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Targeted videos support improved patient adherence

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Posted January 19th, 2016

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Professionals looking over programs

Despite vast improvements in treatment effectiveness and simplicity, treating hepatitis C (HCV) is still far from routine. High medication adherence is important for any treatment, but has proven particularly problematic in treating HCV, with earlier treatments plagued by adherence rates as low as 40-50%.1 According to presenters at the recent annual meeting of the National Association of Specialty Pharmacy (NASP), HCV treatment adherence remains a significant challenge—and one that can jeopardize patients’ chances of a sustained cure.2

The most modern HCV treatments are much simpler to take than before. Ordinarily that is good for adherence, however doctors are finding that patients can become complacent and fail to stick to the treatments as they should. This is worrisome, because missing doses for as little as 24 to 48 hours can inhibit response to the newer regimens.2 Patients who abandon therapy have also been a problem in the past for HCV treatment. Yet even quite recently, a major PBM discovered that their HCV patients were becoming non-adherent at a very high rate, even using the latest drugs.3

The case of Harvoni® (ledipasvir and sofosbuvir), is particularly interesting. Harvoni plays a key role in the OptumRx approach to managing HCV treatment. Nationwide, it accounted for about three-fourths of all prescriptions filled for HCV drugs in the first quarter of 2015.4 And Harvoni is not inexpensive, with retail (undiscounted) costs of approximately $98,000 for a standard 12-week treatment.4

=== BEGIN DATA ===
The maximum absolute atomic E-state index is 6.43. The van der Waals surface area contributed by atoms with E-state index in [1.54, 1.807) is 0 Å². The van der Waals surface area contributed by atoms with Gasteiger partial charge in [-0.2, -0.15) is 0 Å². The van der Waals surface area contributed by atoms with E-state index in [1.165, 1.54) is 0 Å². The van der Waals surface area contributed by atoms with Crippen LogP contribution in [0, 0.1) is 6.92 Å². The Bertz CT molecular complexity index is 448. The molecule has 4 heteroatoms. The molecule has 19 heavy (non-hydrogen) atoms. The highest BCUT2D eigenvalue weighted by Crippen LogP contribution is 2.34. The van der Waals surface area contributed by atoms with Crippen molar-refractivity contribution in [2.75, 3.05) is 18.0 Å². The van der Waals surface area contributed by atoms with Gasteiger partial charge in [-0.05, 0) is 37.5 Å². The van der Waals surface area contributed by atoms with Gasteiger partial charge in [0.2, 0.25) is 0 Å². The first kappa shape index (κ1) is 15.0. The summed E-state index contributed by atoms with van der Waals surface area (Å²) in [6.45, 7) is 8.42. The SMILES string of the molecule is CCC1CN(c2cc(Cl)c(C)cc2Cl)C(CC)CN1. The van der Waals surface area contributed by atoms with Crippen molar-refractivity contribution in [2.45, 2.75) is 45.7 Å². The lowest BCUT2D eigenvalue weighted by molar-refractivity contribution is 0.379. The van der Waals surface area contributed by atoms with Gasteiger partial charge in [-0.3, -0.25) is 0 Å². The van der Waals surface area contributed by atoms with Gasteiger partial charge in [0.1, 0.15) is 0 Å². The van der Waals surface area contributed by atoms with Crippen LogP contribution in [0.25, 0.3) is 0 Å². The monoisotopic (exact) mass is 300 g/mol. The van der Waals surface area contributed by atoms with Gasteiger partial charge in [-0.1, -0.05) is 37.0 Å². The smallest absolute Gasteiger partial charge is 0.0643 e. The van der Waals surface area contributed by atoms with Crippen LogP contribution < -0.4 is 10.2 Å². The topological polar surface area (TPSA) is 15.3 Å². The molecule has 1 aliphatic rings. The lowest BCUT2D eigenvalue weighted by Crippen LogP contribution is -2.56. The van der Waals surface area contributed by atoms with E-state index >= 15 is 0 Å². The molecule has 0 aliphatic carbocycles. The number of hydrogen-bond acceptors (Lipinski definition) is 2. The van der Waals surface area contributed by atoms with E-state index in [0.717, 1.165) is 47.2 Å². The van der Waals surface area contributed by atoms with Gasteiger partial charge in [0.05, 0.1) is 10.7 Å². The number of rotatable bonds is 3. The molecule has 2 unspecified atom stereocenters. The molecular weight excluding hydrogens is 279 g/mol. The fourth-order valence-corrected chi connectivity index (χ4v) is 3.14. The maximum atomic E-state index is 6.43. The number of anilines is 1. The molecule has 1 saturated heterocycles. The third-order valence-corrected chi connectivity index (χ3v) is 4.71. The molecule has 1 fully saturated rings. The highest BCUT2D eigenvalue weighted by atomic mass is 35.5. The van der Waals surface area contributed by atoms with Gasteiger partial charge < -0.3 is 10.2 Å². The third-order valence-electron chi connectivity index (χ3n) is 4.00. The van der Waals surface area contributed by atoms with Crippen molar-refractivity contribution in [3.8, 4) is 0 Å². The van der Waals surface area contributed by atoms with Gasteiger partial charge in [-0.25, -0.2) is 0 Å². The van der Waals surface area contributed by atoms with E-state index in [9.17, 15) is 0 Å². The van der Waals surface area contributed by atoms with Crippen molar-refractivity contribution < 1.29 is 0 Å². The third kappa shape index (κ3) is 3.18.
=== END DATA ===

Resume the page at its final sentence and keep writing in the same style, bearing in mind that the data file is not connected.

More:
With this context, we set out to learn whether Harvoni patients could benefit adherence-wise from a new approach to supporting people with complex conditions like HCV. This system is called BriovaCommunity.™

Background

Harvoni is one of the newest antiviral medications used to treat HCV.5 Since its introduction, Harvoni has won wide acceptance for its high levels of effectiveness in curing HCV.6 Part of its effectiveness stems from the fact that, compared with earlier treatments, it is simple to take: A once-per-day pill that needs a relatively short treatment duration and that has minimal side-effects.6 In fact, in clinical trials, Harvoni showed overall medication adherence rates that ranged from 96% to nearly 100%.7

Adherence can be defined a number of ways, but it basically means that a patient is taking their medicine how and for as long their doctor has directed. As noted, previous HCV treatments suffered from low adherence rates. They were difficult to administer, requiring self-injections plus multiple other drugs used in combination, each with its own set of challenges relative to dosing and tolerability. Therapy could last many months, often producing debilitating side-effects. Worse, in many cases these drug combinations frequently failed to affect a cure.1 For these and other reasons, keeping patients faithful to their HCV therapy has been a chronic problem, leading to widespread wasted medication, high cost and increased drug resistance by the virus.8

Therefore, the extremely high adherence rates observed for Harvoni during clinical trials were especially welcomed news. However, it is understood that participating in a clinical trial is not the same as taking a drug in real life. It is common to see lower adherence rates amongst patients who are not part of a trial, or once they leave the trial.9

In the past, HCV treatments have been particularly susceptible to steep fall-offs in medication adherence once drugs moved from trials to actual clinical settings.10 This was expected to improve thanks to improved new-generation medications. But just last year, one PBM found that patients were abandoning their treatment with one of the very newest HCV drugs at a rate four times greater than that observed within its clinical trials.3 These abandoned treatments, combined with the increased complacency toward treatment reported above, may indicate potential cause for concern regarding HCV treatment adherence.

A new approach to patient support